Jordanian King Hussein's recent visit to Moscow was aimed partly at broadcasting a consensus plea from moderate Arabs to both superpowers: Don't turn the Mideast into a US-Soviet jousting ground.
Senior officials in the King's party indicated that in addition to this, the traditionally pro-Western monarch sought to underscore his oft-stated opposition to the current US approach to Arab-Israeli diplomacy.
The King has in the past rejected the separate Egyptian-Israeli treaty in favor of overall talks bringing in the Palestinians. During his three-day visit here, he explicitly endorsed a Soviet proposal for convening an international Mideast conference including the Palestine Liberation Organization.
He also welcomed any other approach that might lead to a genuinely "comprehensive" settlement -- a move seen as leaving the door open to joining an amended US or West European approach to the Arab- Israeli crisis.
"The situation remains in flux," said one senior Jordanian official privately.
He noted that elections are due next month in Israel, "although we don't believe that will fundamentally change things."
"President Reagan's administration clearly has not yet charted its final Mideast policy," the official said.
He said it was possible the King would soon travel to the United States.
Sources in Washington say the King has tentatively been listed as commencement speaker in early June at a high school there attended by one of his sons.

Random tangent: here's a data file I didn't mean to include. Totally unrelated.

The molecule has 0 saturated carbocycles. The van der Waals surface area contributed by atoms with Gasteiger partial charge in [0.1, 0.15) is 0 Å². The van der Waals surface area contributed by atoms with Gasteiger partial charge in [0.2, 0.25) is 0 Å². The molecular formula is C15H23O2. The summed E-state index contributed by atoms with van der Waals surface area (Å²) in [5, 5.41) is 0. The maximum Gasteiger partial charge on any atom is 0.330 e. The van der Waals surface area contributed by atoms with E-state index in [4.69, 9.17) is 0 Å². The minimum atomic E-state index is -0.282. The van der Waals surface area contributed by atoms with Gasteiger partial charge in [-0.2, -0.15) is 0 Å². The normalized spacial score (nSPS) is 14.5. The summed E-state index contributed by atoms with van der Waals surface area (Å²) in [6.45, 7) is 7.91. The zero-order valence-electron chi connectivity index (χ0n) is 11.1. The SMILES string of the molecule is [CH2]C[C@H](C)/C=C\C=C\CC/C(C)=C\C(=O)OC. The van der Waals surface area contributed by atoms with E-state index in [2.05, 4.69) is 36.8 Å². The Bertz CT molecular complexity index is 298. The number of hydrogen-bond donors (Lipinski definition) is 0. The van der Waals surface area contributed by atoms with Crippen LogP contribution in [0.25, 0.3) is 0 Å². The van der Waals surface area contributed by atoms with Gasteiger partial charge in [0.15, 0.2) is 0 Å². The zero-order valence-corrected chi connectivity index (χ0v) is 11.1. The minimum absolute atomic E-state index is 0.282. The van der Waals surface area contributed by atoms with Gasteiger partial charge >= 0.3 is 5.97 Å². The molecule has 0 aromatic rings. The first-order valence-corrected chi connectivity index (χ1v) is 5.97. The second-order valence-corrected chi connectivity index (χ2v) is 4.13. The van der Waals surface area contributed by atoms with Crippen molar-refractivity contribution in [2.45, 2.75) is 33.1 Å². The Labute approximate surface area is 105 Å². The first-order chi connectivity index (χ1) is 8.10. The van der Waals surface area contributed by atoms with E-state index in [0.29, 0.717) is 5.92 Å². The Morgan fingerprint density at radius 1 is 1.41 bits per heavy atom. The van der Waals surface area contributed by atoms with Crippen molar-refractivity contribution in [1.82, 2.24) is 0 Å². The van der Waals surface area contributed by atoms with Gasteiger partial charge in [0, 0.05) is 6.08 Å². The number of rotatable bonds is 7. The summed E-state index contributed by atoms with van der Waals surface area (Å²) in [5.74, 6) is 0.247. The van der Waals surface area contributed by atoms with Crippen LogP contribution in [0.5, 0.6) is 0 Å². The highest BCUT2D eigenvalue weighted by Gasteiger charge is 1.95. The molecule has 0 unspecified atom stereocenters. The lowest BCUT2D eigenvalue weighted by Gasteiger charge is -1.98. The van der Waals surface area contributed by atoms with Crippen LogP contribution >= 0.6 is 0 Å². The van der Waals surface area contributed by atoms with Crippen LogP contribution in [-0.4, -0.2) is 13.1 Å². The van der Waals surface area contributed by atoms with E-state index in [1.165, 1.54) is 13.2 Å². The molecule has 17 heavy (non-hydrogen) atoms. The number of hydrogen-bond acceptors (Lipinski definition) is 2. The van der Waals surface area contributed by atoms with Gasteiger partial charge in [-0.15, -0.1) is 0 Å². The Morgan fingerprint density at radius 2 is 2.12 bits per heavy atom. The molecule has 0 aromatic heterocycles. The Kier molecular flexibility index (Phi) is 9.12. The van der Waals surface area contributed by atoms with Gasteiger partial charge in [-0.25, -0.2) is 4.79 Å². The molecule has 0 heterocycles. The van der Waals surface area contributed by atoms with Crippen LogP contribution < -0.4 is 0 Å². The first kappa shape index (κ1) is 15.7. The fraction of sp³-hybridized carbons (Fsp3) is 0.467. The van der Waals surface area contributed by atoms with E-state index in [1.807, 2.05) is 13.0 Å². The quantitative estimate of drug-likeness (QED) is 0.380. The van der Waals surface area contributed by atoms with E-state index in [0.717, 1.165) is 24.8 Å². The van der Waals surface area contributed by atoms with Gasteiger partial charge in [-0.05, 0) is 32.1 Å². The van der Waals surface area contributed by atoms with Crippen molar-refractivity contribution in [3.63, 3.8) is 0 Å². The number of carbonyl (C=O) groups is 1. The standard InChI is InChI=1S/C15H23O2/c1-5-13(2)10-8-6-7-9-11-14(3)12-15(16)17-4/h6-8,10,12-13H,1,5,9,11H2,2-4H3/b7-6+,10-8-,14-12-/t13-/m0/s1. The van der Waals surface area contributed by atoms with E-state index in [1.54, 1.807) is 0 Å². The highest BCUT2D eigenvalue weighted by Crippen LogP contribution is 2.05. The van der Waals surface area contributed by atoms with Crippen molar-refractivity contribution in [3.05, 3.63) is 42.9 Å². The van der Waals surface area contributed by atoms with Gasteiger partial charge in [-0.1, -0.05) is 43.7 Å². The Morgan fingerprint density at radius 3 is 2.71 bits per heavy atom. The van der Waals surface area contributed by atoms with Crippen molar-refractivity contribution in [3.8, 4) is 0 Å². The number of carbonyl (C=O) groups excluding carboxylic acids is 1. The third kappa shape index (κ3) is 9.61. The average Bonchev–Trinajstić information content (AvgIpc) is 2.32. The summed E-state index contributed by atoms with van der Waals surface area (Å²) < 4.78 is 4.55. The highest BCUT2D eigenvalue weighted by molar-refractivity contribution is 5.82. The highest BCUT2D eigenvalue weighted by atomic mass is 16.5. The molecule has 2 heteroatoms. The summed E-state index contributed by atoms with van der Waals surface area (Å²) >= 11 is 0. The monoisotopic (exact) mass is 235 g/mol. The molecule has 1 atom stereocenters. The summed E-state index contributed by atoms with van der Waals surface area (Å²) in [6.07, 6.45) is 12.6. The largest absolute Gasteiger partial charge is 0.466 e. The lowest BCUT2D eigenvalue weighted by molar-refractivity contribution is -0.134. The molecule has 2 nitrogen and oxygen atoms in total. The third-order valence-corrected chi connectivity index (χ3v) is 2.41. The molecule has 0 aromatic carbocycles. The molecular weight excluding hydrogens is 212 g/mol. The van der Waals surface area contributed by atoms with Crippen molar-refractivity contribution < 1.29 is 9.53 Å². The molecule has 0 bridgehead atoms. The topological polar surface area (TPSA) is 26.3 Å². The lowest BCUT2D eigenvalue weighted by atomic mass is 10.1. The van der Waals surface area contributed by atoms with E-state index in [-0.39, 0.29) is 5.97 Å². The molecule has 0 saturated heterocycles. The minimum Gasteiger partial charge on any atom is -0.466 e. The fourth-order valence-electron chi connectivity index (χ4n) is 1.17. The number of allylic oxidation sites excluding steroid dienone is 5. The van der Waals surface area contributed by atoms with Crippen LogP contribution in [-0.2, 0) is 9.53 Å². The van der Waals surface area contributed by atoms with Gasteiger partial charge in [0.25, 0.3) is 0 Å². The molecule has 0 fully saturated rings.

But so far, the Jordanians seem to suspect the Reagan team may be on the wrong track.
They and other relatively moderate Arabs like the Saudis and Kuwaitis fear increased tension in light of the stated US priority on lining up curbstones against Soviet influence in the Mideast, Jordanian officials said.
"For us," said one official, "this [Soviet influence] is not the main issue. The Palestinian problem is, and we feel that other issues such as concern over Arab oil supply could be lessened by solving the Palestinian issue."
King Hussein, who toured various Arab oil states before his arrival in Moscow May 26, rejected during a Moscow dinner speech any outside attempts at "hegemony" over the region.
In his address, he said this applied to all such interference -- a remark seen by Arab diplomats as referring both to US bids for a widened military presence, and to Soviet military and political backing fo r Marxist South Yemen.